Jar, with red painted decoration and string of small yellow faience ring beads;
Cypriot poppy-head flask (handle broken and not present); and
Syrian (?) pilgrim flask.

The vessels had been placed onto the chest of the body in this order from the head down. At the neck there was a necklace with 4 carnelian stylised scarab pendants, a carnelian heart pendant, a gold crescent/horns pendant, a silver snake head and an openwork white faience Taweret amulet. On the right wrist there was a carnelian, rectangular amulet with stylised wedjat-eye incised on both sides. The Poppy-head flask and jar date to Dynasty 18 and the early New Kingdom, but the broken condition of the flask suggests they may have been handed down and so the date of this burial may be a little later.

A further burial was found under the eastern section, but only half of the body could be uncovered. It did not seem to have any grave goods and was buried with its head to the south, on its back and oriented south-north.

The pottery from the upper fill of this trench was the same as that in Excavation 5, evidently part of the same TIP settlement- earlier cemetery sequence. The drill core in this trench suggested that cultural material could still be recovered at 8.63m below the base level of the trench, and this material was not just potetry but also charcoal and a flint. This rich settlement debris is interesting and impressive and shows the potential of this area, provided the probelsm of the water table could be overcome.

Excavation 7
The test trench was 10m by 5m and at the southern edge of the western part of Kom Rebwa. The aim of the trench was to look evidence of monumental building and/or large mud brick structures such as a mud brick enclosure wall. The area chosen was between rice fields and the excavated lake in Kom Rebwa, so that the trench filled with water very quickly, with a maximum depth of just over a metre, though a deep sump was dug down to 2.30m.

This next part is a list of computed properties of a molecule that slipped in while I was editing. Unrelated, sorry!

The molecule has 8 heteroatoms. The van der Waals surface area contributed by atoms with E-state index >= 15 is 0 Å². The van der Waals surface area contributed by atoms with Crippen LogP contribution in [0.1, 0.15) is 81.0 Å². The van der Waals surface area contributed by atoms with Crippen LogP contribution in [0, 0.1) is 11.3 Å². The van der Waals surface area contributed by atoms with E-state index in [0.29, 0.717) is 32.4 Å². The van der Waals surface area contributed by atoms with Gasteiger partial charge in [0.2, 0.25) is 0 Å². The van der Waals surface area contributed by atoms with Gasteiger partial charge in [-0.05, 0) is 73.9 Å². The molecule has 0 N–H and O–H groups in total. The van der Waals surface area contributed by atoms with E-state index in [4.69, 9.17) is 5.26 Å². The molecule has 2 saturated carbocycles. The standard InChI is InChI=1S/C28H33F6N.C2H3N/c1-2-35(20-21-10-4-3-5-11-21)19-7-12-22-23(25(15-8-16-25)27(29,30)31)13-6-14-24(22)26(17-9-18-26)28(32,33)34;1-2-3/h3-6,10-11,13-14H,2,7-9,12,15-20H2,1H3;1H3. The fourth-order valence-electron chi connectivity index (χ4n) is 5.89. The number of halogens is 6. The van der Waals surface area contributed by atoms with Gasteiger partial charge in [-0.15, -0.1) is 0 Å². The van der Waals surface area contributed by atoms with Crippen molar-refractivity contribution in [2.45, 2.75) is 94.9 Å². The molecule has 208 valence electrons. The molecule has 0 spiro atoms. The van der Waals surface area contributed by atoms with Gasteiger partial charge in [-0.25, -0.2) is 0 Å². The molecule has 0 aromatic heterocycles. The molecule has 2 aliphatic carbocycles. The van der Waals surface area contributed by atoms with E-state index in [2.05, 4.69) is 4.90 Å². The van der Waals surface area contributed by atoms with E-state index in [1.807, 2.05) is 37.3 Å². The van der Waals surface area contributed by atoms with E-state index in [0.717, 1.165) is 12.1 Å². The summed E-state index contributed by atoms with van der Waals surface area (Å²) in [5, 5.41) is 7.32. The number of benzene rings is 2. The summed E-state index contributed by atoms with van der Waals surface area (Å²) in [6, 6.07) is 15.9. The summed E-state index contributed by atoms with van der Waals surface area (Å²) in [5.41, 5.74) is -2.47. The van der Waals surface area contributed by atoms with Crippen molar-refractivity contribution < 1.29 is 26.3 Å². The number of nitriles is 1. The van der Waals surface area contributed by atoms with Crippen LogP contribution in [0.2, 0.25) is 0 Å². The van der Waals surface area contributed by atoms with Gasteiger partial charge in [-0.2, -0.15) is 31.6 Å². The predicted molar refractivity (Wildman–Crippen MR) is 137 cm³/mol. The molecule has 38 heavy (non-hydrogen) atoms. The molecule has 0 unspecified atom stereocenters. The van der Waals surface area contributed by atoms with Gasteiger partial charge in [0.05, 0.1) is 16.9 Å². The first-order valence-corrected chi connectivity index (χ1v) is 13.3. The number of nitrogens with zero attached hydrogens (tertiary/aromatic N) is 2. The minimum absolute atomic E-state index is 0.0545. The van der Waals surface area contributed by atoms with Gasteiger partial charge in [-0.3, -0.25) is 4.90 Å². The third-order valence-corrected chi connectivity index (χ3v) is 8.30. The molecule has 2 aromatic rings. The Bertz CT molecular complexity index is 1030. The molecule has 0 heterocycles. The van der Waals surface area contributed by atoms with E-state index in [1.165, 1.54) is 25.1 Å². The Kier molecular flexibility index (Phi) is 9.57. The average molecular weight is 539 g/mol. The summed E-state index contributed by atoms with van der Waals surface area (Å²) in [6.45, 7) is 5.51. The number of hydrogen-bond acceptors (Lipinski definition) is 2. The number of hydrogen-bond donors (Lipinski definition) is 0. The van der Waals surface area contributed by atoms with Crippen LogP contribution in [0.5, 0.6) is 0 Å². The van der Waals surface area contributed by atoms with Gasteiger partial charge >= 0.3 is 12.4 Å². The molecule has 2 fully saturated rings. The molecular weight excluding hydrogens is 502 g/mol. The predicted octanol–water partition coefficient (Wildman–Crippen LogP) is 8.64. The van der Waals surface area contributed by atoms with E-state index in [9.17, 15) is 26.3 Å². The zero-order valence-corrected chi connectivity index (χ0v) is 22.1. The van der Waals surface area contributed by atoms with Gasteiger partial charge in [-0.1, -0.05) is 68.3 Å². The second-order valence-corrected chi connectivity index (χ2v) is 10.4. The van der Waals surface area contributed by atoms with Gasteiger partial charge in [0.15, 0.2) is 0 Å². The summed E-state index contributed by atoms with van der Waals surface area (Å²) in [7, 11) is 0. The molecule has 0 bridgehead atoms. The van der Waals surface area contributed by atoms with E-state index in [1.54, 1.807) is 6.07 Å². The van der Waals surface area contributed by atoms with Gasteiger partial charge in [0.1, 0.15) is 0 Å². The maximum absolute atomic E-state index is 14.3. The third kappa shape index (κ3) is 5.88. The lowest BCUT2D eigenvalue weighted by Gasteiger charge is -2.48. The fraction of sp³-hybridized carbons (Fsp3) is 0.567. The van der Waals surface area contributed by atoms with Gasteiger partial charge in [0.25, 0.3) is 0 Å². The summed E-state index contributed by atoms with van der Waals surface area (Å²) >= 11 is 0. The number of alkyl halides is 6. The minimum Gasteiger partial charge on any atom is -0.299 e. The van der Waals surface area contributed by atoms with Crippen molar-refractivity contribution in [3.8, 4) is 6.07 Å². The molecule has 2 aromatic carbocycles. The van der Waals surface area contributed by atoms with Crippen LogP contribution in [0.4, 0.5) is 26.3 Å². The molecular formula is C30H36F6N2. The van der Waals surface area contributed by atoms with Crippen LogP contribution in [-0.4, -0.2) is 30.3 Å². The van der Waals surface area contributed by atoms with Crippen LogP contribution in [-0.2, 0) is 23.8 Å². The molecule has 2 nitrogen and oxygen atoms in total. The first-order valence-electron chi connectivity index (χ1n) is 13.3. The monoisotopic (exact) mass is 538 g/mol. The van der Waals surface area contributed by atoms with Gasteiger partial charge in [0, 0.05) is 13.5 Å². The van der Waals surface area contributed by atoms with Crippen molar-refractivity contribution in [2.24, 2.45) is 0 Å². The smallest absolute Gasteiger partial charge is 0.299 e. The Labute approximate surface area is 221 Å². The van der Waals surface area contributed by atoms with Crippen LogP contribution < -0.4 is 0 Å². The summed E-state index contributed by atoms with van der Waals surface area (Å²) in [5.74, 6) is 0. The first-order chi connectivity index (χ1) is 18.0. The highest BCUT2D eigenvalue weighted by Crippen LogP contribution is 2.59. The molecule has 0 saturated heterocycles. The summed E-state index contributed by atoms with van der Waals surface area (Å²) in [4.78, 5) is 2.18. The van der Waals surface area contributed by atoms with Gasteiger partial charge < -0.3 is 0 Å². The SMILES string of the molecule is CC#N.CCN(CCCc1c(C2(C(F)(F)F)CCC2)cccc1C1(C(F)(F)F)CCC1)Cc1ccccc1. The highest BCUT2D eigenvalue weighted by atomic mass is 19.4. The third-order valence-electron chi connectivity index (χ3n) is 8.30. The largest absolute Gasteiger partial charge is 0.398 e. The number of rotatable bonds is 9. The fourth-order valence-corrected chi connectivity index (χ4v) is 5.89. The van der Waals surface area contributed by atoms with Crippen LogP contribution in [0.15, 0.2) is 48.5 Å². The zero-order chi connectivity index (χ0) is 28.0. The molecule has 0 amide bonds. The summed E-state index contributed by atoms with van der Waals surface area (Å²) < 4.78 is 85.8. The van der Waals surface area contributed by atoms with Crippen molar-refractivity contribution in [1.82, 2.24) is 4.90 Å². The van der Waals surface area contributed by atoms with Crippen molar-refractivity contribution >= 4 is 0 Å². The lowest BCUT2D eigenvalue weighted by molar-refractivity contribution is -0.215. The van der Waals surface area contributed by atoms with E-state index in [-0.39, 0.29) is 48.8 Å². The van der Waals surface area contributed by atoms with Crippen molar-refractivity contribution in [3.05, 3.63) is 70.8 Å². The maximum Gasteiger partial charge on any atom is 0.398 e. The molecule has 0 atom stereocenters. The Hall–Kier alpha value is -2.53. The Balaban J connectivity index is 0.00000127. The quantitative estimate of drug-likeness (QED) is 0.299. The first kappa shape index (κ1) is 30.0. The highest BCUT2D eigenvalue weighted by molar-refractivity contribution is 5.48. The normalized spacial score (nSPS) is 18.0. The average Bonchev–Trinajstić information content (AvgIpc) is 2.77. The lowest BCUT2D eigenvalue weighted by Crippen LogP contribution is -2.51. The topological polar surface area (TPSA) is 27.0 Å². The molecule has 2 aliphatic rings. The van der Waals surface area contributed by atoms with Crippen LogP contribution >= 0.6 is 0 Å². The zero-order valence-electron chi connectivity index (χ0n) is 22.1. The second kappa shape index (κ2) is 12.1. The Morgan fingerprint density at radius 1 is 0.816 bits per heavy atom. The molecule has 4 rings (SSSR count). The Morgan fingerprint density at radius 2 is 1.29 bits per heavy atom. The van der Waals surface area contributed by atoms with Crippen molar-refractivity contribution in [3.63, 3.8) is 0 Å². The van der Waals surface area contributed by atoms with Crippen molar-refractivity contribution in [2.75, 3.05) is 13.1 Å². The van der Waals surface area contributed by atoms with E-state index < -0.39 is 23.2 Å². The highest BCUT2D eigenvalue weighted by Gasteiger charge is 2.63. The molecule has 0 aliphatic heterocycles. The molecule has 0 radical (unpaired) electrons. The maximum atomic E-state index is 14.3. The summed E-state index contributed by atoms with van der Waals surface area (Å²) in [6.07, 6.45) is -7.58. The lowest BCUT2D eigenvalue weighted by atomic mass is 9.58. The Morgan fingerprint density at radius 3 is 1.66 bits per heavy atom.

Part of this trench may have been used for agriculture and an irrigation ditch, but the sections showed that there was a clear sequence of pits, disturbed destruction layers and muddy fill. The destruction layers contained medium quantities of smashed stone, mostly limestone but also including red and black granite, basalt and orthoquartzite. Most of it was in small piecess but some fragments with tool marks or carved elements were found.

Eastern section, Excavation 7.

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The pottery was distributed relatively evenly throughout the trench, with some more concentrated layers, but they were not very thick. Most of the pottery was Saite in date with a good quantity of Greek imported amphora fragments (including Clazomenian and Samian wares), one fragment of Attic black figure ware and a rim from a

Black figure sherd.

substantial krater or amphora. Amongst the Egyptian material there were sherds from the red polished Saite vessels with ridges around the necks, local amphora, lamps, closed jars and a few Old Kingdom sherds mixed in with the material. One almost complete small vessel was found with two holes in the shoulder for hanging. A small pottery head from a female (?) statuette was also found.